The ideal of social service is held sacred in every religion. The service of fellow-men is the service of God. Service of others should be the motto of everyone. To infuse this spirit, social service should be made compulsory in schools and colleges. Students have unlimited vigour and vitality. They have a lot of time at their disposal. So they can be of great help in the field of social service. India is a country of villages. But our villages are still backward. Villagers suffer from hunger and disease. They live in ignorance. They suffer from many evils. So students can do a lot of social service in villages. As students have no worries about earning their livelihood and they have a lot of strength, energy, enthusiasm and time, so they can devote their time and energy to the villages. During their vacations, the students should set up camps in villages. They should study the conditions of the villagers and be friendly with them. Their first and foremost task should be to teach the villagers to keep their villages clean. They should also teach the villagers about other fields of lifelike health, first-aid, nursing of patients, etc. Not only that the students can also render help to many other social organizations in their social works. They can help the sufferers of an epidemic or famine-stricken area. They can also do something for the defence of their country. They can first get training in the first-aid, use of rifles, fire-fighting, air raid precautions, nursing, etc. and then teach the same to others, and also help the others through these skills. But unfortunately, the modern students don‘t like social service. They lead a dull and irresponsible life. They waste most of their time in frivolous activities. This is very pathetic.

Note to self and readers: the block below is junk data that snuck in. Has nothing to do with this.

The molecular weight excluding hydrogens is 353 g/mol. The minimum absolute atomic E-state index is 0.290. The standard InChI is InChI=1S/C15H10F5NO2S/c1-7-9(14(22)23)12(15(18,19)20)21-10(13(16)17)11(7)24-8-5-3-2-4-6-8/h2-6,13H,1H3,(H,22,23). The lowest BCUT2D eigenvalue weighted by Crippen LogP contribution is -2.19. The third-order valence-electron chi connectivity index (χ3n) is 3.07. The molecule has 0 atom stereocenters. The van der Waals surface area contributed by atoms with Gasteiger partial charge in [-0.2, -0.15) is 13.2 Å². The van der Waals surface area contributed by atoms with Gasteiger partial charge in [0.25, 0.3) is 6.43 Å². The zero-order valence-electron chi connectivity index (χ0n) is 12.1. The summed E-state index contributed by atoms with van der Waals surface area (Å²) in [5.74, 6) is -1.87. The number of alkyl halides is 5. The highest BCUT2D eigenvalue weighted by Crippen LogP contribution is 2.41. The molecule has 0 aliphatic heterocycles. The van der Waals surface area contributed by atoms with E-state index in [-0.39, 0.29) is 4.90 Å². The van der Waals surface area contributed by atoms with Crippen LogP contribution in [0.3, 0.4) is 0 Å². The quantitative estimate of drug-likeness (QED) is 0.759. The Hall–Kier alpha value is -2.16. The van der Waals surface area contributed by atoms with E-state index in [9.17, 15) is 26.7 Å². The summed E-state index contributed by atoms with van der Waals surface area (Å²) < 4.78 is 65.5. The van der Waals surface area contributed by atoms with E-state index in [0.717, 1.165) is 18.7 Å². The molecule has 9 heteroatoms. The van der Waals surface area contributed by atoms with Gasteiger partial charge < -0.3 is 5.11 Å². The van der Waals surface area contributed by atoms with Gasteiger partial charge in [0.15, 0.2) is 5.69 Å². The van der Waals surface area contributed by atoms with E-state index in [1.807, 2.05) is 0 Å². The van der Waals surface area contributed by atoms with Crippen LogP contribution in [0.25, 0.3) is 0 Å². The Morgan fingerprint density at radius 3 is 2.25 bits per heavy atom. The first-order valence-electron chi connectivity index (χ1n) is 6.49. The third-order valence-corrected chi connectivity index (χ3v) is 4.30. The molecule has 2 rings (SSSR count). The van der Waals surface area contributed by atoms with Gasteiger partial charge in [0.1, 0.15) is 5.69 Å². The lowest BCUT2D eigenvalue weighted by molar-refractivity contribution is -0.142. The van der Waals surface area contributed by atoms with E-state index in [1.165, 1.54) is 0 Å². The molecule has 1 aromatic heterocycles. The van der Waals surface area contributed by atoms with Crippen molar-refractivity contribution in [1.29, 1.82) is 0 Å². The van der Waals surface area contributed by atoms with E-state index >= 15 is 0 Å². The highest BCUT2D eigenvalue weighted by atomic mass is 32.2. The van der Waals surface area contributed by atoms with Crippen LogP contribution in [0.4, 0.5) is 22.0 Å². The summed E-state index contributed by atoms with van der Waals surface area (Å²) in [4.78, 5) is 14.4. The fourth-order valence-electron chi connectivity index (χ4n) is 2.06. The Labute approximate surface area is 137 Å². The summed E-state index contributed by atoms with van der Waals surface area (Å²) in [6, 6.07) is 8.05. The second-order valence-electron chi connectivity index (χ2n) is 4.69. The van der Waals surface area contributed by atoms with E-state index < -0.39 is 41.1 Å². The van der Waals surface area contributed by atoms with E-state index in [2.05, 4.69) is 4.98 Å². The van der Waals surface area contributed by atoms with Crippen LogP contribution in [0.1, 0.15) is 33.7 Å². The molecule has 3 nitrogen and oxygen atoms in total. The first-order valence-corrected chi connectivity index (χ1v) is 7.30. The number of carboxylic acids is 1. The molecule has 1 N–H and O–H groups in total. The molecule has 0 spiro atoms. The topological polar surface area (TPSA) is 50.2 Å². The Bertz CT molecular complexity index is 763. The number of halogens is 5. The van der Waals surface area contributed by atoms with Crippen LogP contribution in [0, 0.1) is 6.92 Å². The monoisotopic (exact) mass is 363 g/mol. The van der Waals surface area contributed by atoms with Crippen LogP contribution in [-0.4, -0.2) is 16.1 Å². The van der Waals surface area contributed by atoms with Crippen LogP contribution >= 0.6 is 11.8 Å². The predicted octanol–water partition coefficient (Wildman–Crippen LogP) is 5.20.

Afforestation and its Uses
Afforestation means planting more and more trees. Trees are very important. They give us many amenities. If we want to live happily, we have to preserve our forests. It is time to remind ourselves of our dependence on the forest. Where would be the modern man without wood? Even the most cursory look at your surroundings in enough to show its importance. Most of the furniture, homes and offices are more or less made up of wood. Many tools like boxes, vessels, bridges and other implements are made up of wood. The benefits of trees are unlimited. Can you imagine life without paper? The life would be halted without paper which is also obtained from the trees. Not only this there are so many other useful things like medicines, rubber and wax which are a few out of limitless blessings obtained from the trees. Trees further bestow us firewood which is called the best friend of the poor. Above all, trees also protect our environment and make it beautiful. They maintain environmental balance and decorate our surroundings with lush greenery and keep it afresh.
Paragraph on Importance of Games
Games are very important for us. They are a part and parcel of our life. They have many advantages and lend interest and charm to our life. Life without games would be dull and unpleasant. Games are of different kinds. There are indoor games like Chess, Carom, Table Tennis, etc., and there are outdoor games like Cricket, Football, Baseball, Hockey, etc. They are necessary for health. They keep us physically fit for doing work. They give exercise to our limbs, regulate the circulation of blood in our body, promote digestion and keep the machine of our body going. They make us energetic, active and smart. They remove weakness and minor physical deformity. They are a means of recreation also. They refresh our mind. As it is said that a sound mind lives in a sound body. They keep us cheerful and happy. They too have a great educative value. They build character. They teach us discipline, co-operation and self-control. As it is said that the battle of Waterloo was won on the play-fields of Eton. They make us punctual and regular. A player has to reach the playground on time. Otherwise, he is out of the team. So he realizes the importance of punctuality. A player has to practice regularly if he doesn‘t want to lose his form. In doing that, he develops regularity of habits. They infuse in us the spirit of true sportsmanship. They teach us obedience and tolerance. They prevent us from wasting our time in ideal pursuits. They create in us goodwill and friendliness.